Coaching Association of Canada

Coach Q & A: Brent Dobson

June 7, 2011

Coach’s Full name: Brent Dobson
Province: Ontario
Sport(s): Soccer

NCCP Status: Community Coach Senior (Soccer)

Tell us about yourself:
I am a proud husband (to a runner) and father of three athletic daughters. I am a coach (and President) in a community-based youth soccer club (Nepean City Soccer Club), which aims to provide programs for all ages and levels of skill.

How did you first get involved in coaching?
I first started thinking about coaching in grade school when my teacher asked me to coach the girls soccer team (under his watchful eye!), and again in high school when I was nominated to attend the Ontario Educational Leadership camp (athletics).

What is your greatest coaching moment/achievement?
Each season brings some memorable coaching moments. But looking back over the years, the most rewarding personal achievement wouldn’t be one moment, but the journey itself so far – that I was able to help teach and motivate young athletes, and watch them develop their skills, confidence and personalities, on and off the field, and to see them continue in sport.

What are three things you think every coach should know?
1) That kids play sports primarily to have fun, exercise, be with friends, improve and learn new skills.
2) To be prepared and educated to meet the development needs and goals for their players.
3) That you are a role model to the players you coach, and you have the ability to inspire them, regardless of their level of skill, both in and out of sport. Coaches must be prepared for this, and respect it.

Why did you decide to become a coach?
I’ve always loved playing and teaching sports. My own coaches, from my early playing days to my university years, showed a belief in my ability to lead and coach and gave me opportunities to develop an understanding of how important and rewarding the role of coach could be. The opportunity to teach, to inspire, to motivate, to play and laugh with your players is extremely rewarding. And to coach my own daughters and spend time with them is something I cherish.

How would your athletes describe your coaching style in three words?
Fun, Fair, Firm (most of the time!)

What is the most important thing you learned as part of your NCCP training?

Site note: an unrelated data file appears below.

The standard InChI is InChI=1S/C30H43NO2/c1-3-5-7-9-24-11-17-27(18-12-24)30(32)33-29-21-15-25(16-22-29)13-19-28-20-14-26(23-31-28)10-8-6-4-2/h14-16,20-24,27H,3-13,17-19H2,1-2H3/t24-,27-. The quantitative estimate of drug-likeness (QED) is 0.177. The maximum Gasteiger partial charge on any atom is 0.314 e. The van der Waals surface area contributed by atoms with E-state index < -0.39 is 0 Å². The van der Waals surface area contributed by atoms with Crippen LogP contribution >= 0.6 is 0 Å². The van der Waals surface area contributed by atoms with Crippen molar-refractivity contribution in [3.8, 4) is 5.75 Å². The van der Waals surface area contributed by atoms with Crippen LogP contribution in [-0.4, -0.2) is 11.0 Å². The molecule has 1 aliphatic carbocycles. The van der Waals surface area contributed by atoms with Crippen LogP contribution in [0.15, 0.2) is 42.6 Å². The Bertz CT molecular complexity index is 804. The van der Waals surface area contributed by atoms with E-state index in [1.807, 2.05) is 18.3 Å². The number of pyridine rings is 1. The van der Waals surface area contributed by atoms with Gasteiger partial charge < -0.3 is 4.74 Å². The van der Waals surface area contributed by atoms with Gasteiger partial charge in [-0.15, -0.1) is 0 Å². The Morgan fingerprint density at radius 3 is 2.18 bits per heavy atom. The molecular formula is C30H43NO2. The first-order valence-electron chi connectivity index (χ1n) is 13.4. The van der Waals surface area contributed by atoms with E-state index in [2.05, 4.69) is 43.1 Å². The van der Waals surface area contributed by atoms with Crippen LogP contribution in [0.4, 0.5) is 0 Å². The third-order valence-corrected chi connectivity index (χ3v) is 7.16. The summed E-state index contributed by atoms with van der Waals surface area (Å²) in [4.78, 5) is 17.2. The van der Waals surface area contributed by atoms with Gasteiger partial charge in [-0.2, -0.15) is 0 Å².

That coaching youth is not about winning and losing, it is about developing skills, having fun, teaching fair play and respect, motivating young athletes to be the best they can be, creating memories, and understanding the coach’s role in these areas and others. The opportunity to learn and share with other coaches cannot be underestimated and the NCCP training sessions provide this.

Why is being a coach the best job in the world?
Coaching youth soccer, a sport that can be enjoyed by many at any skill level, is great for a lot of reasons. But mostly, it’s fun – to teach, to play and compete, to develop a child’s self-esteem and confidence and to watch them grow as players and people. To be able to coach a sport in a community club setting, while promoting the enjoyment of the game and physical activity, is a wonderful opportunity to give back to a sport that provided me some great experiences and life skills.

Final thoughts?
As a former competitive player and someone who really enjoys teaching children, there was little doubt I would find myself involved in coaching soccer at some point. Being involved in youth sports and passionate about learning more, I realize how much work is involved to provide the necessary resources and programs to community coaches, particularly the parent-coach, and how helpful this can be. I also believe the way coaches coach and players train has changed and will change again, which makes it important to continually learn and adapt. I am a supporter of the LTAD/LTPD initiatives and hope these plans can be implemented quickly and successfully.

I am a big believer in the role of community, volunteer-led sport organizations. These organizations provide opportunities to 100’s of children through 1000’s of hours of volunteer efforts. I believe that through sport - children, coaches, parents, officials and volunteers have the opportunity to learn values such as teamwork, fair play and hard work, staying fit and giving back to your community. Whether an elite or recreational athlete, young or old, I believe the lessons learned through participating in sports can make a big difference, on and off the field.

Looking to coach a specific sport?